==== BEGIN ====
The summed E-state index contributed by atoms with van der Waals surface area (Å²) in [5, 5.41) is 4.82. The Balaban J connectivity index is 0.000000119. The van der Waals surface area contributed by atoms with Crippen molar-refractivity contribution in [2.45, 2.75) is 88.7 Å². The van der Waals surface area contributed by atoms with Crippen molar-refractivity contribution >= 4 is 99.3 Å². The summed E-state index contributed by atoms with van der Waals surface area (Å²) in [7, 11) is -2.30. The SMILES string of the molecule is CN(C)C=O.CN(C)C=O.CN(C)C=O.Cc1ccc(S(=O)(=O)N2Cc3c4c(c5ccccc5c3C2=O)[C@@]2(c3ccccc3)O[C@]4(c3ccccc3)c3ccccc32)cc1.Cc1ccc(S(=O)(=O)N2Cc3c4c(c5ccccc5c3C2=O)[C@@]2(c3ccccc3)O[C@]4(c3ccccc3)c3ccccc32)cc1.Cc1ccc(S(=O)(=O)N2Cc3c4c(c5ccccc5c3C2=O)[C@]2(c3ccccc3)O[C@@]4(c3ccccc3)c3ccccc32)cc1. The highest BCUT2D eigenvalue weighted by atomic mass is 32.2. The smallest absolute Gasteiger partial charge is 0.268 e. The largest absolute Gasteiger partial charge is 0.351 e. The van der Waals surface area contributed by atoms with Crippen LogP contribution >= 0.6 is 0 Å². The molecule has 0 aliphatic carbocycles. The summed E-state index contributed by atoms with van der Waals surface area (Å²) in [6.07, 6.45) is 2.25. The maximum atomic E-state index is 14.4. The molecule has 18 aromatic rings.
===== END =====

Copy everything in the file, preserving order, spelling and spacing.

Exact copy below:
The summed E-state index contributed by atoms with van der Waals surface area (Å²) in [5, 5.41) is 4.82. The Balaban J connectivity index is 0.000000119. The van der Waals surface area contributed by atoms with Crippen molar-refractivity contribution in [2.45, 2.75) is 88.7 Å². The van der Waals surface area contributed by atoms with Crippen molar-refractivity contribution >= 4 is 99.3 Å². The summed E-state index contributed by atoms with van der Waals surface area (Å²) in [7, 11) is -2.30. The SMILES string of the molecule is CN(C)C=O.CN(C)C=O.CN(C)C=O.Cc1ccc(S(=O)(=O)N2Cc3c4c(c5ccccc5c3C2=O)[C@@]2(c3ccccc3)O[C@]4(c3ccccc3)c3ccccc32)cc1.Cc1ccc(S(=O)(=O)N2Cc3c4c(c5ccccc5c3C2=O)[C@@]2(c3ccccc3)O[C@]4(c3ccccc3)c3ccccc32)cc1.Cc1ccc(S(=O)(=O)N2Cc3c4c(c5ccccc5c3C2=O)[C@]2(c3ccccc3)O[C@@]4(c3ccccc3)c3ccccc32)cc1. The highest BCUT2D eigenvalue weighted by atomic mass is 32.2. The smallest absolute Gasteiger partial charge is 0.268 e. The largest absolute Gasteiger partial charge is 0.351 e. The van der Waals surface area contributed by atoms with Crippen LogP contribution >= 0.6 is 0 Å². The molecule has 0 aliphatic carbocycles. The summed E-state index contributed by atoms with van der Waals surface area (Å²) in [6.07, 6.45) is 2.25. The maximum atomic E-state index is 14.4. The molecule has 18 aromatic rings.